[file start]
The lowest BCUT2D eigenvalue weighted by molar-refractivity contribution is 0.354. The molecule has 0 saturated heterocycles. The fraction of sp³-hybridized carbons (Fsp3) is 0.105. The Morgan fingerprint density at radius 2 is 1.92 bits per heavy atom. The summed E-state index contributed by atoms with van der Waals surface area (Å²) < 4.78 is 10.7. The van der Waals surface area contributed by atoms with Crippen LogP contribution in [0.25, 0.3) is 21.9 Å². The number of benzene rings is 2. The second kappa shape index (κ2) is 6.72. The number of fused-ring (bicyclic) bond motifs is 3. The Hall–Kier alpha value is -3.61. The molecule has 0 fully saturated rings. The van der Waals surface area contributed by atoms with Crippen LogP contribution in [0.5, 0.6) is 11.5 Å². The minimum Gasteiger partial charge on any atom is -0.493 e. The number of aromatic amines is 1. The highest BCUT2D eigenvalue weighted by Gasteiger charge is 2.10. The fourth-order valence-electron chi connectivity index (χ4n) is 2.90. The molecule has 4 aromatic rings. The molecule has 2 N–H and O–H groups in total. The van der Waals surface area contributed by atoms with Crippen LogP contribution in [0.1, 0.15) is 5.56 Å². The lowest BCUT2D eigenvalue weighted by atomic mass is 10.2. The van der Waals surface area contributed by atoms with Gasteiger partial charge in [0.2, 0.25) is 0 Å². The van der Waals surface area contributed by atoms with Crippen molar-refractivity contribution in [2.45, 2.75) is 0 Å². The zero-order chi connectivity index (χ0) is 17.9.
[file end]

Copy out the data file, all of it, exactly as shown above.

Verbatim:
The lowest BCUT2D eigenvalue weighted by molar-refractivity contribution is 0.354. The molecule has 0 saturated heterocycles. The fraction of sp³-hybridized carbons (Fsp3) is 0.105. The Morgan fingerprint density at radius 2 is 1.92 bits per heavy atom. The summed E-state index contributed by atoms with van der Waals surface area (Å²) < 4.78 is 10.7. The van der Waals surface area contributed by atoms with Crippen LogP contribution in [0.25, 0.3) is 21.9 Å². The number of benzene rings is 2. The second kappa shape index (κ2) is 6.72. The number of fused-ring (bicyclic) bond motifs is 3. The Hall–Kier alpha value is -3.61. The molecule has 0 fully saturated rings. The van der Waals surface area contributed by atoms with Crippen LogP contribution in [0.5, 0.6) is 11.5 Å². The minimum Gasteiger partial charge on any atom is -0.493 e. The number of aromatic amines is 1. The highest BCUT2D eigenvalue weighted by Gasteiger charge is 2.10. The fourth-order valence-electron chi connectivity index (χ4n) is 2.90. The molecule has 4 aromatic rings. The molecule has 2 N–H and O–H groups in total. The van der Waals surface area contributed by atoms with Crippen LogP contribution in [0.1, 0.15) is 5.56 Å². The lowest BCUT2D eigenvalue weighted by atomic mass is 10.2. The van der Waals surface area contributed by atoms with Gasteiger partial charge in [0.2, 0.25) is 0 Å². The van der Waals surface area contributed by atoms with Crippen molar-refractivity contribution in [2.45, 2.75) is 0 Å². The zero-order chi connectivity index (χ0) is 17.9.